Multimedia analysis has recently made spectacular improvements in both quality and in sophistication. Over the last half-decade we have seen extreme progress in tasks like image and video tagging, object detection and activity recognition, generating descriptive captions and more. Some of these have been deployed and are in widespread use in our smartphones and on our social media platforms. We have also seen recent research work, including our own, on computing more abstract features of multimedia, such as person-counting from CCTV, computing visual salience, estimating aesthetics of images and videos, and computing video memorability. The common methodology used across most of these applications is of course machine learning, in all its forms, from convolutional neural networks to simple regression and support vector machines. Much of the research in our field is about wrestling with machine learning to optimise its performance in multimedia analysis tasks and this recent run of extreme progress does not look like ending anytime soon, though it will reach its high water mark. When it does reach the point at which it cannot get any better, what then ? Generative machine learning (ML) is a recent form of media analysis which turns the conventional approach on its head and its methodology is to train a model and then generate new data. Example applications of generative ML deoldify which colourises black and white images and video clips, and Generative Adversarial Networks (GANs) which can generate DNA sequences, 3D models of replacement teeth, impressionist paintings, and of course video clips, some known as deepfakes. Putting aside the more nefarious applications of deepfakes, what is the potential for generative forms of multimedia ? In the short to medium term we can speculate that it would include things like movie augmentation but it how far can it go and could it replicate human creativity ? In this talk I will introduce some of the recent forms of generative multimedia and discuss how far I believe we could go with this exciting new technology.
Medicine stands apart from other areas where AI can be applied. While we have seen advances in other fields with lots of data, it is not the volume of data that makes medicine so hard, it is the challenges arising from extracting actionable information from the complexity of the data. It is these challenges that make medicine the most exciting area for anyone who is really interested in the frontiers of machine learning – giving us real-world problems where the solutions are ones that are societally important and which potentially impact on us all. Think Covid 19! In this talk I will show how AI and machine learning are transforming medicine and how medicine is driving new advances in machine learning, including new methodologies in automated machine learning, interpretable and explainable machine learning, dynamic forecasting, and causal inference. I will also discuss our experiences in implementing such AI solutions nationally, in the UK, in order to fight the current Covid 19 pandemic as well as how they can be adapted for international use.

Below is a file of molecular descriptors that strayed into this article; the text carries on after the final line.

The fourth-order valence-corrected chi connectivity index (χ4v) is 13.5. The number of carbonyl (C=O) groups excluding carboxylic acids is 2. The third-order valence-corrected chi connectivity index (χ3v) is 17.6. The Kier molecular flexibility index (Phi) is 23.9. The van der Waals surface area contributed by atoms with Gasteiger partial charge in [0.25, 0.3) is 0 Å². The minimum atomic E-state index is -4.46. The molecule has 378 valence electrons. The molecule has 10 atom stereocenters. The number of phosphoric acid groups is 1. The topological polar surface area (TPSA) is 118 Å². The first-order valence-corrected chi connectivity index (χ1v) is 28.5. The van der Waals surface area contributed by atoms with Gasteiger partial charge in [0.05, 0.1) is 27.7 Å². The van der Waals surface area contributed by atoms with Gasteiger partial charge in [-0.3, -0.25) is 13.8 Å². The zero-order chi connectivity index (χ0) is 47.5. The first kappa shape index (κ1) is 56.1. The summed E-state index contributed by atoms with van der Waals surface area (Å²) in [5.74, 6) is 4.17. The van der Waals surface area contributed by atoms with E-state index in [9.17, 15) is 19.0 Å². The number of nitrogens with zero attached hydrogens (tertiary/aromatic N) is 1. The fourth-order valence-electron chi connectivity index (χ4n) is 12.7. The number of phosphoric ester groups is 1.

The new “wave of AI”, more specifically machine learning and deep learning is currently revolutionizing applications in many domains. One of the early and impressive examples is of course the big leap we see in content analysis of images and image understanding. Machine learning and deep learning techniques are offering their power and potential in many domains from automated driving to health care, from industry 4.0 to regenerative energy. When we talk about AI the term Explainable AI is getting into focus as an important and relevant aspect of AI. A „black box“ AI should be able to be understandable and readably by a human, initially such that the results of the AI can be understood by human experts.
Humans that are using and affected by AI are of course not experts in AI but everyday individuals in their work life and their personal private daily life. In a life in which AI methods and approaches will be influencing day-to-day actions, our decision-making powers, our control and our freedom, we need to design AI driven systems that are oriented along user, their needs and requirements. We must put them into the position to accept, to understand, to control, and potentially object to AI. We need to make AI first and foremost beneficial to all users. This keynote will look into the challenges of user-centered AI, what this means in different fields of applications and where we need new methods and tools to and put the user in lead in the decades of AI to come.
The first camera phone was sold in 2000, when taking pictures with your phone was an oddity, and sharing pictures online was unheard-of. Today, barely twenty years later, the smartphone is more camera than phone. How did this happen? This transformation was enabled by advances in computational photography — the science and engineering of making great images from small form factor, mobile cameras. Modern algorithmic and computing advances, including machine learning, have changed the rules of photography, bringing to it new modes of capture, post-processing, storage, and sharing. In this talk, I’ll give a brief history of digital and computational photography and describe some of the key recent advances of this technology, including burst photography and super-resolution.